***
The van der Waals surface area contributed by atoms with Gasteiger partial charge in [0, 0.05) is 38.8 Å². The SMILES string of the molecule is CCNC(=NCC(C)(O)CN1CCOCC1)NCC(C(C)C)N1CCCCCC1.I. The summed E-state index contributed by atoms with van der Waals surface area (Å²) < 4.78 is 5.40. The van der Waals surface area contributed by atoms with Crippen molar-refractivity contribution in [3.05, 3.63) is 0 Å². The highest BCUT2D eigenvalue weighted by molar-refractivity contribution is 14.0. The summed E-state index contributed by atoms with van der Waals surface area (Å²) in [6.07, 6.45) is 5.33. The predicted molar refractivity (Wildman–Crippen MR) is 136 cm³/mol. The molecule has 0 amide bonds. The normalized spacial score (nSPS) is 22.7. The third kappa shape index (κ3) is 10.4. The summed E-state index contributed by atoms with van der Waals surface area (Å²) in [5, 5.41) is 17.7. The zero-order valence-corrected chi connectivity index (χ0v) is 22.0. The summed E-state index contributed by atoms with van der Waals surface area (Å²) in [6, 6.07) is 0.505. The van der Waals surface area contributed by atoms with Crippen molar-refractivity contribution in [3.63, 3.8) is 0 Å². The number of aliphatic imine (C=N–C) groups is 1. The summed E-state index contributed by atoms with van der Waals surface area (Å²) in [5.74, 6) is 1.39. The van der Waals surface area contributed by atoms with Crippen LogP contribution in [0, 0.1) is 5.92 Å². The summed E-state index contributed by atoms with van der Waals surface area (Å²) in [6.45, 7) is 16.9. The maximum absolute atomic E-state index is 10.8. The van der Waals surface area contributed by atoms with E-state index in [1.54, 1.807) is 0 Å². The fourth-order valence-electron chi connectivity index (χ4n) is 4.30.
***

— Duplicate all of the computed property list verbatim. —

The van der Waals surface area contributed by atoms with Gasteiger partial charge in [0, 0.05) is 38.8 Å². The SMILES string of the molecule is CCNC(=NCC(C)(O)CN1CCOCC1)NCC(C(C)C)N1CCCCCC1.I. The summed E-state index contributed by atoms with van der Waals surface area (Å²) < 4.78 is 5.40. The van der Waals surface area contributed by atoms with Crippen molar-refractivity contribution in [3.05, 3.63) is 0 Å². The highest BCUT2D eigenvalue weighted by molar-refractivity contribution is 14.0. The summed E-state index contributed by atoms with van der Waals surface area (Å²) in [6.07, 6.45) is 5.33. The predicted molar refractivity (Wildman–Crippen MR) is 136 cm³/mol. The molecule has 0 amide bonds. The normalized spacial score (nSPS) is 22.7. The third kappa shape index (κ3) is 10.4. The summed E-state index contributed by atoms with van der Waals surface area (Å²) in [5, 5.41) is 17.7. The zero-order valence-corrected chi connectivity index (χ0v) is 22.0. The summed E-state index contributed by atoms with van der Waals surface area (Å²) in [6, 6.07) is 0.505. The van der Waals surface area contributed by atoms with Crippen molar-refractivity contribution in [3.63, 3.8) is 0 Å². The number of aliphatic imine (C=N–C) groups is 1. The summed E-state index contributed by atoms with van der Waals surface area (Å²) in [5.74, 6) is 1.39. The van der Waals surface area contributed by atoms with Crippen LogP contribution in [0, 0.1) is 5.92 Å². The summed E-state index contributed by atoms with van der Waals surface area (Å²) in [6.45, 7) is 16.9. The maximum absolute atomic E-state index is 10.8. The van der Waals surface area contributed by atoms with E-state index in [1.54, 1.807) is 0 Å². The fourth-order valence-electron chi connectivity index (χ4n) is 4.30.